custom-ubuntu-lvm.dd.gz  packages      seeds-lvm.iso     user-data-lvm
http                     packer_cache  ubuntu-flat.json
Makefile                 README.md     ubuntu-lvm.json
meta-data                scripts       user-data-flat

OR run manually

You can also manually run packer. Your current working directory must be in the subdirectory where the packer template is located. In the case of this example, that’s packer-maas/ubuntu. Once in packer-maas/ubuntu, you can generate an image with the following command sequence:

$ sudo PACKER_LOG=1 packer build ubuntu-lvm.json

ubuntu-lvm.json is configured to run Packer in headless mode. Only Packer output will be seen. If you wish to see the installation output connect to the VNC port given in the Packer output, or change the value of headless to false in the JSON file.

This process is non-interactive.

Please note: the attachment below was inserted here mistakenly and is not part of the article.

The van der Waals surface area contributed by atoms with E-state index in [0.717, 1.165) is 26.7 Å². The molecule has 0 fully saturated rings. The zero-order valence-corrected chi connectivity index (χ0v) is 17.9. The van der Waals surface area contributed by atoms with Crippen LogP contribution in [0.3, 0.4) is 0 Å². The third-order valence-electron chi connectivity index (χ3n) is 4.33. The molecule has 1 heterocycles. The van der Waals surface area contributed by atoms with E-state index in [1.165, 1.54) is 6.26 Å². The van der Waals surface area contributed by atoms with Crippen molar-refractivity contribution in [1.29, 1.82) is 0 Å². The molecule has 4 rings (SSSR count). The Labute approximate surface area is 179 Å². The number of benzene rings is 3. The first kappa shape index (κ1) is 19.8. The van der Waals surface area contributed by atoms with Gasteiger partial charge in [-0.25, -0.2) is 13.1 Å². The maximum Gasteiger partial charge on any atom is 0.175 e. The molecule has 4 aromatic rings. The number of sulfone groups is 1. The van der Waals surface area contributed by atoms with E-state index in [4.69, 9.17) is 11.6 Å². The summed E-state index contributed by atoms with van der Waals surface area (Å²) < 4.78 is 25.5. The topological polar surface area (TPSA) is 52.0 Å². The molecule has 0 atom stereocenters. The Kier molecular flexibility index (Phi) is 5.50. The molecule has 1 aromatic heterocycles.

Upload to MAAS

You can upload an Ubuntu raw packer image with the following command:

$ maas admin boot-resources create \
    name='custom/ubuntu-raw' \
    title='Ubuntu Custom RAW' \
    architecture='amd64/generic' \
    filetype='ddgz' \
    content@=custom-ubuntu-lvm.dd.gz

Verify the image

Before relying on it in production, you should test your custom image by deploying it to a test (virtual) machine. It’s the machine named open-gannet in this listing:

maas admin machines read | jq -r '(["HOSTNAME","SYSID","POWER","STATUS",
"OWNER", "OS", "DISTRO"] | (., map(length*"-"))),
(.[] | [.hostname, .system_id, .power_state, .status_name, .owner // "-",
.osystem, .distro_series]) | @tsv' | column -t

HOSTNAME     SYSID   POWER  STATUS    OWNER  OS      DISTRO
--------     -----   -----  ------    -----  --      ------
valued-moth  e86c7h  on     Deployed  admin  ubuntu  focal
open-gannet  nk7x8y  on     Deployed  admin  custom  ubuntu-raw

Log in to verify

You should log into your newly-deployed image and verify that it has all the customisations you added to the build process. The default username for packer-created images is ubuntu, the same as the default username for other MAAS images.


Last updated 22 days ago.